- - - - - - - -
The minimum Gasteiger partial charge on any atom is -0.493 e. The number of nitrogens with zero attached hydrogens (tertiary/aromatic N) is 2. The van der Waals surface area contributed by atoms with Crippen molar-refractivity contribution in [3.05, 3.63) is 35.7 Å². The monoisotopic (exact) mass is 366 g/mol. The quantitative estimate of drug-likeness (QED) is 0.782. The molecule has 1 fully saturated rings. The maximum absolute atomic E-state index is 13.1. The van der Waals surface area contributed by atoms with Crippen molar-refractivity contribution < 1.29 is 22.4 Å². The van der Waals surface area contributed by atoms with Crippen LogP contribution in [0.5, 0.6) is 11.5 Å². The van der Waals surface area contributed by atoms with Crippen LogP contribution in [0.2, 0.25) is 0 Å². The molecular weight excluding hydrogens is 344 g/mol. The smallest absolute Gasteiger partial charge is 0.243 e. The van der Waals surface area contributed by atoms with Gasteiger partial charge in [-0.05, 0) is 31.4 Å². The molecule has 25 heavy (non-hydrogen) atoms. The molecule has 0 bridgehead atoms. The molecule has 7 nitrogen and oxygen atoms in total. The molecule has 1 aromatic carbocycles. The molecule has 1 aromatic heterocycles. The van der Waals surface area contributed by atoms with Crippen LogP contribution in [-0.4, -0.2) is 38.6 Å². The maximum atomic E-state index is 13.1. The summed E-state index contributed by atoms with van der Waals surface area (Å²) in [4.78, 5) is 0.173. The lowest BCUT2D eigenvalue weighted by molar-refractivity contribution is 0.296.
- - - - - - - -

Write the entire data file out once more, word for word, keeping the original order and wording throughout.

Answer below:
The minimum Gasteiger partial charge on any atom is -0.493 e. The number of nitrogens with zero attached hydrogens (tertiary/aromatic N) is 2. The van der Waals surface area contributed by atoms with Crippen molar-refractivity contribution in [3.05, 3.63) is 35.7 Å². The monoisotopic (exact) mass is 366 g/mol. The quantitative estimate of drug-likeness (QED) is 0.782. The molecule has 1 fully saturated rings. The maximum absolute atomic E-state index is 13.1. The van der Waals surface area contributed by atoms with Crippen molar-refractivity contribution < 1.29 is 22.4 Å². The van der Waals surface area contributed by atoms with Crippen LogP contribution in [0.5, 0.6) is 11.5 Å². The van der Waals surface area contributed by atoms with Crippen LogP contribution in [0.2, 0.25) is 0 Å². The molecular weight excluding hydrogens is 344 g/mol. The smallest absolute Gasteiger partial charge is 0.243 e. The van der Waals surface area contributed by atoms with Gasteiger partial charge in [-0.05, 0) is 31.4 Å². The molecule has 25 heavy (non-hydrogen) atoms. The molecule has 0 bridgehead atoms. The molecule has 7 nitrogen and oxygen atoms in total. The molecule has 1 aromatic carbocycles. The molecule has 1 aromatic heterocycles. The van der Waals surface area contributed by atoms with Crippen LogP contribution in [-0.4, -0.2) is 38.6 Å². The maximum atomic E-state index is 13.1. The summed E-state index contributed by atoms with van der Waals surface area (Å²) in [4.78, 5) is 0.173. The lowest BCUT2D eigenvalue weighted by molar-refractivity contribution is 0.296.